Skip to content
uwf.edu/online Phone number 877-588-2502
Open Search Bar

10 Secrets to Starting Your Dream Business

Entrepreneurs turn innovative ideas into business realities through grit and a deep understanding of market trends. Millions of Americans find running their own business to be uniquely rewarding. These 10 secrets are commonly cited as crucial to launching and growing a new venture.

1. Don't Fear Failure

Entrepreneurs come from all walks of life, but nearly all of them have overcome failure at some point in their careers. Billionaire Elon Musk has had more than his share, which include early rocket launch failures, near bankruptcy of his company Tesla in 2008 and numerous production setbacks of his Tesla line of cars. Failure is also a fact of life for startups, which have a success rate of around 10 percent, according to Forbes. That may be one reason Sir Richard Branson, founder of Virgin Group, said, "Do not be embarrassed by your failures. Learn from them and start again."

2. Look for Inspiration

Feeling stuck? Art museums, biographies, overseas travel — all have the potential to inspire new ideas. The trick is to escape from your day-to-day environment. A 2015 article in Inc. recommends painting, writing poetry or playing an instrument to release your creative muse.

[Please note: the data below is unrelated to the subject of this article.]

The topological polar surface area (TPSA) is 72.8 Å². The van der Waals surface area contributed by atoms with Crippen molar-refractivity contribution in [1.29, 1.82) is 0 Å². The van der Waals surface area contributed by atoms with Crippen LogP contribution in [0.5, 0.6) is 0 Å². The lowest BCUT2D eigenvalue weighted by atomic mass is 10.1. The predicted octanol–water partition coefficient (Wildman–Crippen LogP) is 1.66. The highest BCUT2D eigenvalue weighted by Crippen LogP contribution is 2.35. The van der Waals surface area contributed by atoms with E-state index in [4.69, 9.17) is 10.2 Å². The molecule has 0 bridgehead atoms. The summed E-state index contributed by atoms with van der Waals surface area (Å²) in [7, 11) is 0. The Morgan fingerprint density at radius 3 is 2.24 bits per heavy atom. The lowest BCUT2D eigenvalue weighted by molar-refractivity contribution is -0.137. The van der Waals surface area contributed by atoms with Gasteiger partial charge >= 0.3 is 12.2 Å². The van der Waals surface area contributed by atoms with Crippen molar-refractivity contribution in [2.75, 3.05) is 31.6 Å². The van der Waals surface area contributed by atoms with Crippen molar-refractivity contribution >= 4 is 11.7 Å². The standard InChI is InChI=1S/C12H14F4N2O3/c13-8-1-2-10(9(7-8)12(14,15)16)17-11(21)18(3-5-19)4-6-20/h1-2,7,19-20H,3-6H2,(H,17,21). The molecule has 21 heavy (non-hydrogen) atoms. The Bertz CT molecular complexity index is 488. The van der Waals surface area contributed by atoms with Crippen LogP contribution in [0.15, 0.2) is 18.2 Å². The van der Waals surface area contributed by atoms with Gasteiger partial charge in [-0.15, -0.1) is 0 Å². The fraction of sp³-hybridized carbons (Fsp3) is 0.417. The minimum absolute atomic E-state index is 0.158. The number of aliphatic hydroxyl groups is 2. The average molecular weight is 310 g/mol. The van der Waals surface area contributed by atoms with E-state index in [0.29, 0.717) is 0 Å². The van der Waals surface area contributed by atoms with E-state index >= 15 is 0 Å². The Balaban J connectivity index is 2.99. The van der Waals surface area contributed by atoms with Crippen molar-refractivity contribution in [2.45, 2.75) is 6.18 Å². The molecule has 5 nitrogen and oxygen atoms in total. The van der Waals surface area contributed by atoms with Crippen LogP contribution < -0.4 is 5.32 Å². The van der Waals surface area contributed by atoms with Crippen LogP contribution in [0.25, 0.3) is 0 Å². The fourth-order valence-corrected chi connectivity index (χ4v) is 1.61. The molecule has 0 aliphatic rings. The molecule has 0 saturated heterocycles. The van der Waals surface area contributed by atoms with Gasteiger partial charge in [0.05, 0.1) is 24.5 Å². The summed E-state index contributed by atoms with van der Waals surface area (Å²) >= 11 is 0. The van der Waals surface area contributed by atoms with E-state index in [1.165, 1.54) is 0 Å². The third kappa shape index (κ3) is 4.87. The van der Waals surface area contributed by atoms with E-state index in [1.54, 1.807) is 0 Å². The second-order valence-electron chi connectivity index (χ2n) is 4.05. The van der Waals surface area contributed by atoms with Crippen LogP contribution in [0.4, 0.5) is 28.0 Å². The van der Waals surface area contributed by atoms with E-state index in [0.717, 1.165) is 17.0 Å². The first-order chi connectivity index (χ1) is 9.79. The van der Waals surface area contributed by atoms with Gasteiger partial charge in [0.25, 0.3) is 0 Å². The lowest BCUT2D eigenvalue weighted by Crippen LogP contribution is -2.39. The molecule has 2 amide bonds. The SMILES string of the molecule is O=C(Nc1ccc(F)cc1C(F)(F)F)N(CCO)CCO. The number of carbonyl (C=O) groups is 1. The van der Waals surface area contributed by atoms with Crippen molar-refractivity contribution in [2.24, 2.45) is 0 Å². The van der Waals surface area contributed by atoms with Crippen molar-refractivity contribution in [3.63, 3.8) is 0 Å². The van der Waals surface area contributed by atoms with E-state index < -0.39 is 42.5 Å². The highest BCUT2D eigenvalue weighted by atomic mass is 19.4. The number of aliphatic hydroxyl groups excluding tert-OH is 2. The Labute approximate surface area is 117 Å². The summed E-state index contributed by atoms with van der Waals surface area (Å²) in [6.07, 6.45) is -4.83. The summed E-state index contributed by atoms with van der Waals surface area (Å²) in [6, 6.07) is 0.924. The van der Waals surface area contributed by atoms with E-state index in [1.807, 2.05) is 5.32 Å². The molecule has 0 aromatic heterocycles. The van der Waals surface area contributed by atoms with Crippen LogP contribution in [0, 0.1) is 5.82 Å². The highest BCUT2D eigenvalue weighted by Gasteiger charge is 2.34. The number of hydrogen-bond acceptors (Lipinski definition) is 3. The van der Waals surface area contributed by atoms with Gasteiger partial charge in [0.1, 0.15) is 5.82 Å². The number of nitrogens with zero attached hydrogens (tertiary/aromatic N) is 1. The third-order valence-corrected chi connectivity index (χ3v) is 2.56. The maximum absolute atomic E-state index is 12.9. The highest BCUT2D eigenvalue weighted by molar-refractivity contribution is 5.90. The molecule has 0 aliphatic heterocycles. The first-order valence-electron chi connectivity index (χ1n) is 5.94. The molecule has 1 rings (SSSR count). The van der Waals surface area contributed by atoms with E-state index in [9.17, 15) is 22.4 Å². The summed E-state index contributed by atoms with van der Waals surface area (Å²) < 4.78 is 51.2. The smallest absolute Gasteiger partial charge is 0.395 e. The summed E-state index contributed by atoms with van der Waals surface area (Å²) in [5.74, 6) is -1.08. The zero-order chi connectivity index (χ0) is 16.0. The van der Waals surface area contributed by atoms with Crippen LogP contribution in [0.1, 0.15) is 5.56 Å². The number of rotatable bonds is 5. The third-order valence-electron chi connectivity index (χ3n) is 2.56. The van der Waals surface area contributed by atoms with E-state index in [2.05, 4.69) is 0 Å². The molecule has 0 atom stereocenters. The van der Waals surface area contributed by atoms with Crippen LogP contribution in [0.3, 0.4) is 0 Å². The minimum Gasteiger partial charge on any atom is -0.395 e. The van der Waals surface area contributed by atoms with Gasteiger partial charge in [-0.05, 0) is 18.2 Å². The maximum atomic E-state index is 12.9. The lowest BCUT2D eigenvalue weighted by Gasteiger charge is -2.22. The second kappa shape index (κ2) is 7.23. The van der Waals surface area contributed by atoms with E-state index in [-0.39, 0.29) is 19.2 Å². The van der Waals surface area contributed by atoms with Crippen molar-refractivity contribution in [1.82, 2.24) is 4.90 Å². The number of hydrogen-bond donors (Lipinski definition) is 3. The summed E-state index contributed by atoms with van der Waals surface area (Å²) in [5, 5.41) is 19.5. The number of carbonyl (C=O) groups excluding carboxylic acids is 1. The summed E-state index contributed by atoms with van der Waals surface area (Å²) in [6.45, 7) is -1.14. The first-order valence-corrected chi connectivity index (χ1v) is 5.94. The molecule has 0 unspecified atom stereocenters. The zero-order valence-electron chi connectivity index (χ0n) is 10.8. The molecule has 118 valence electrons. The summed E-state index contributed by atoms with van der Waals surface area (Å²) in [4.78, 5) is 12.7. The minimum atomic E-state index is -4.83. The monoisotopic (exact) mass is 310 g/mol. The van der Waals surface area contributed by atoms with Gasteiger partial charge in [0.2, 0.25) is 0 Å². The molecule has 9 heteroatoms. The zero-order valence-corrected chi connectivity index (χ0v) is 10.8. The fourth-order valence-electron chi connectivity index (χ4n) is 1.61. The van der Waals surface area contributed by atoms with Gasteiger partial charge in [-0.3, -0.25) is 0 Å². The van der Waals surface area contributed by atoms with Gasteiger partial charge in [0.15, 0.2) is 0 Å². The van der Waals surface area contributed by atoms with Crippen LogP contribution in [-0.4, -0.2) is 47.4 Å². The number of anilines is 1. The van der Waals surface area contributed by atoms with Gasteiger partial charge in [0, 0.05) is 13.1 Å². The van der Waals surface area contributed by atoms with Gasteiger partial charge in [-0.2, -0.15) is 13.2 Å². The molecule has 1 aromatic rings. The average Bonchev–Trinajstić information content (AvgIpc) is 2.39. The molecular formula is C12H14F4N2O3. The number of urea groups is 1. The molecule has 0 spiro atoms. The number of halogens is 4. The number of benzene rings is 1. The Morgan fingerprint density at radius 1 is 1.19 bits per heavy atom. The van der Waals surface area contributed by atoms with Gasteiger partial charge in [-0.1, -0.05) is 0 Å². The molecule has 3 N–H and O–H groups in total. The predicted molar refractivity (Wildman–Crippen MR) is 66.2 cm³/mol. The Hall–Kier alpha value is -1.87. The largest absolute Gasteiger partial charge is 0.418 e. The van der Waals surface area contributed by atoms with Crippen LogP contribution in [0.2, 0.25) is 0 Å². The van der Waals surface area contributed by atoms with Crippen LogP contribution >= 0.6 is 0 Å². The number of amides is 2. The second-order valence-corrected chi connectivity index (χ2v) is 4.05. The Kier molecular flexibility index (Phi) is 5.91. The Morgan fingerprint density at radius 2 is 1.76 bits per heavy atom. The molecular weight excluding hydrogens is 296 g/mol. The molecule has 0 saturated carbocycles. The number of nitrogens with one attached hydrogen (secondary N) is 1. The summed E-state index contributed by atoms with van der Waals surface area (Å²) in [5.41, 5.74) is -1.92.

"Engaging your artistically creative side can help you find inspiration for creative business ideas," the article said.

3. Learn From the Mistakes of Others

This is a good follow-up to accepting failure. Setbacks are a reality of starting a business, but that doesn't mean we can't learn from them. A 2017 article by Business Know-How listed seven common mistakes small businesses make early on, including poor management, insufficient capital, wrong location, lack of planning, overexpansion and no social media presence.

4. Get Gritty

Grit is what drives individuals to soldier on, even in the face of seemingly insurmountable odds.

Harvard professor Sarah Lewis said, "Grit is not just simple elbow-grease term for rugged persistence. It is an often invisible display of endurance that lets you stay in an uncomfortable place, work hard to improve upon a given interest and do it again and again."